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UN calls for states to prevent ‘arms flow’ to Myanmar

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A protester holds a sign during a demonstration against the military coup in Myanmar’s Karen state. KNU DOOPLAYA DISTRICT/AFP

UN calls for states to prevent ‘arms flow’ to Myanmar

The UN General Assembly on June 18 took the rare step of calling on member states to “prevent the flow of arms” into Myanmar, part of a non-binding resolution condemning the military coup in the violence-wracked country.

The resolution – which did not go so far as to call for a global arms embargo – also demands that the military “immediately stop all violence against peaceful demonstrators”.

It was approved by 119 countries, with 36 abstaining including China, Myanmar’s main ally. Only one country, Belarus, voted against it.

This came on the same day that the Security Council was holding informal talks on the situation in the Southeast Asian nation, where the military ousted civilian leader Aung San Suu Kyi on February 1.

The resolution was not passed by consensus, as had been hoped, but rather through a vote, forcing all 193 UN countries to reveal their views.

In a quirk of history, Myanmar’s envoy to the world body, Kyaw Moe Tun, voted in favour of the text. He has passionately rejected the coup and brushed aside the junta’s claims that he no longer represents Myanmar. The UN still considers him as the rightful envoy.

After the vote, the diplomat voiced regret that it had taken three months for the Assembly to adopt the resolution and that it was not more explicit about an arms embargo.

Among the countries that abstained were Russia and Mali, where a second military coup in less than a year recently took place, Iran and Egypt, and Cambodia, Laos, Thailand and Brunei.

The UN General Assembly very rarely adopts resolutions condemning military coups or calling for limits on the arms supplied to the target country.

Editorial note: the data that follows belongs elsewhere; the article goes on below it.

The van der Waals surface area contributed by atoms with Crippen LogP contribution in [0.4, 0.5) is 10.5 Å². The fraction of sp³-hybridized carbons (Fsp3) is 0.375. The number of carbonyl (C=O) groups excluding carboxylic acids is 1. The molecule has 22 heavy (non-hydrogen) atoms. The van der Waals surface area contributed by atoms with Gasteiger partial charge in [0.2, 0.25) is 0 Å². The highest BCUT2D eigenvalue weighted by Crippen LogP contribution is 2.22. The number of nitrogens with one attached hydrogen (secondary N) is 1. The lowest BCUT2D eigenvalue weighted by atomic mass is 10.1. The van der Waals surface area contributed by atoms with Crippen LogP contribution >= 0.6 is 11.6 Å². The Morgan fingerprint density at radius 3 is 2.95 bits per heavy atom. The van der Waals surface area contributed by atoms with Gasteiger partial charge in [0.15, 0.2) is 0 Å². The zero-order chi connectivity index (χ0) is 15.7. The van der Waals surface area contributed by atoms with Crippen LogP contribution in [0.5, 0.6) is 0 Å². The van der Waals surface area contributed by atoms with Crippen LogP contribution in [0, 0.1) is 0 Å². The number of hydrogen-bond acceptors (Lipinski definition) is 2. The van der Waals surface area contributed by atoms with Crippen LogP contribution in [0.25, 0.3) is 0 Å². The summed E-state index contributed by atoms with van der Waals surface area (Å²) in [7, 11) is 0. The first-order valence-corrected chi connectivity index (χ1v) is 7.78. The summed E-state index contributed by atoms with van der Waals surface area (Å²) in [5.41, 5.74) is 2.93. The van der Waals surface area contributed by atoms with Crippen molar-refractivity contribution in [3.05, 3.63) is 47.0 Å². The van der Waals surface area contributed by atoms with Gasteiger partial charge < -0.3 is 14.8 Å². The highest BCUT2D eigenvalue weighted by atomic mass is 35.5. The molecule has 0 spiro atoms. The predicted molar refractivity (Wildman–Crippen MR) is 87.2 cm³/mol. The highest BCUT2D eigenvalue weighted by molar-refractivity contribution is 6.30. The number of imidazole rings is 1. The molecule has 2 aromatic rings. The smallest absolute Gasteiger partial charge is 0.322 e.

EU ambassador to the UN Olof Skoog said: “It is the broadest and most universal condemnation of the situation in Myanmar to date.

“The EU is proud of the resolution just adopted by the UN General Assembly. It sends a strong and powerful message. It delegitimises the military junta, condemns its abuse and violence against its own people and demonstrates its isolation in the eyes of the world,” he said.

The resolution also calls for a restoration of democracy in Myanmar, and the release of all detained civilian leaders.

“We absolutely must create the conditions for democracy to be reinstated,” said UN Secretary General Antonio Guterres before the vote on the resolution, hoping for a “very clear message” from the General Assembly.

It asks for the implementation of a five-point plan drafted by ASEAN in April including the naming of an envoy from the bloc.

The text also calls on the junta to allow the UN envoy to Myanmar, Christine Schraner Burgener, to visit the country, and for safe passage of humanitarian aid.

Burgener briefed the Security Council during its closed-door meeting on Myanmar on June 18. No joint statement was adopted at that meeting because of persistent divisions between its members, diplomats told AFP.

The Assembly resolution “calls on UN member states to do the obvious – stop providing weapons to Myanmar”, said Human Rights Watch (HRW).

UN director at HRW Louis Charbonneau said: “Months of atrocities and grave human rights abuses by the junta’s security forces have shown time and again why no government should be sending them a single bullet. The UN Security Council should now step up and pass its own resolution imposing a global arms embargo on Myanmar.”

The resolution is an opportunity “to show that the world stands with the people of Myanmar, and not the military” who “committed horrific acts of violence against ordinary civilians”, said British ambassador to the UN Barbara Woodward.

More than 860 civilians have been killed in Myanmar since the coup, according to the UN and the Association for the Assistance of Political Prisoners (AAPP).

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